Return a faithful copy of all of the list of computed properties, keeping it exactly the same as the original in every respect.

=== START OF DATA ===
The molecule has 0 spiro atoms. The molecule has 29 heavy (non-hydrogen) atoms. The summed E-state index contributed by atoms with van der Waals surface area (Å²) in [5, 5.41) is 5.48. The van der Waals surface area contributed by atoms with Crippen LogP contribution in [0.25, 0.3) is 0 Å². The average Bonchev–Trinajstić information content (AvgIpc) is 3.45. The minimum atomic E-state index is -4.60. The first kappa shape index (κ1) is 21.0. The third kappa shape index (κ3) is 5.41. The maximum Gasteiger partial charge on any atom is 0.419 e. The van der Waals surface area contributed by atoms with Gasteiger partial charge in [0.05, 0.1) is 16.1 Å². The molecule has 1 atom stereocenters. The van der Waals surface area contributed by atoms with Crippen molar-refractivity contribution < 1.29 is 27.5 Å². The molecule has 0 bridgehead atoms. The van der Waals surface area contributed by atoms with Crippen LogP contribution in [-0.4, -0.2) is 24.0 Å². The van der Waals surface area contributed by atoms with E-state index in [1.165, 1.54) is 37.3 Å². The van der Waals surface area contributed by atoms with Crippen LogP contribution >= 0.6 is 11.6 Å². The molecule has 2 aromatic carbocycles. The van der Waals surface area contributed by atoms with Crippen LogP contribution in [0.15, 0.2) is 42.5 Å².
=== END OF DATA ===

The molecule has 0 spiro atoms. The molecule has 29 heavy (non-hydrogen) atoms. The summed E-state index contributed by atoms with van der Waals surface area (Å²) in [5, 5.41) is 5.48. The van der Waals surface area contributed by atoms with Crippen LogP contribution in [0.25, 0.3) is 0 Å². The average Bonchev–Trinajstić information content (AvgIpc) is 3.45. The minimum atomic E-state index is -4.60. The first kappa shape index (κ1) is 21.0. The third kappa shape index (κ3) is 5.41. The maximum Gasteiger partial charge on any atom is 0.419 e. The van der Waals surface area contributed by atoms with Gasteiger partial charge in [0.05, 0.1) is 16.1 Å². The molecule has 1 atom stereocenters. The van der Waals surface area contributed by atoms with Crippen molar-refractivity contribution < 1.29 is 27.5 Å². The molecule has 0 bridgehead atoms. The van der Waals surface area contributed by atoms with Crippen LogP contribution in [-0.4, -0.2) is 24.0 Å². The van der Waals surface area contributed by atoms with E-state index in [1.165, 1.54) is 37.3 Å². The van der Waals surface area contributed by atoms with Crippen LogP contribution >= 0.6 is 11.6 Å². The molecule has 2 aromatic carbocycles. The van der Waals surface area contributed by atoms with Crippen LogP contribution in [0.15, 0.2) is 42.5 Å².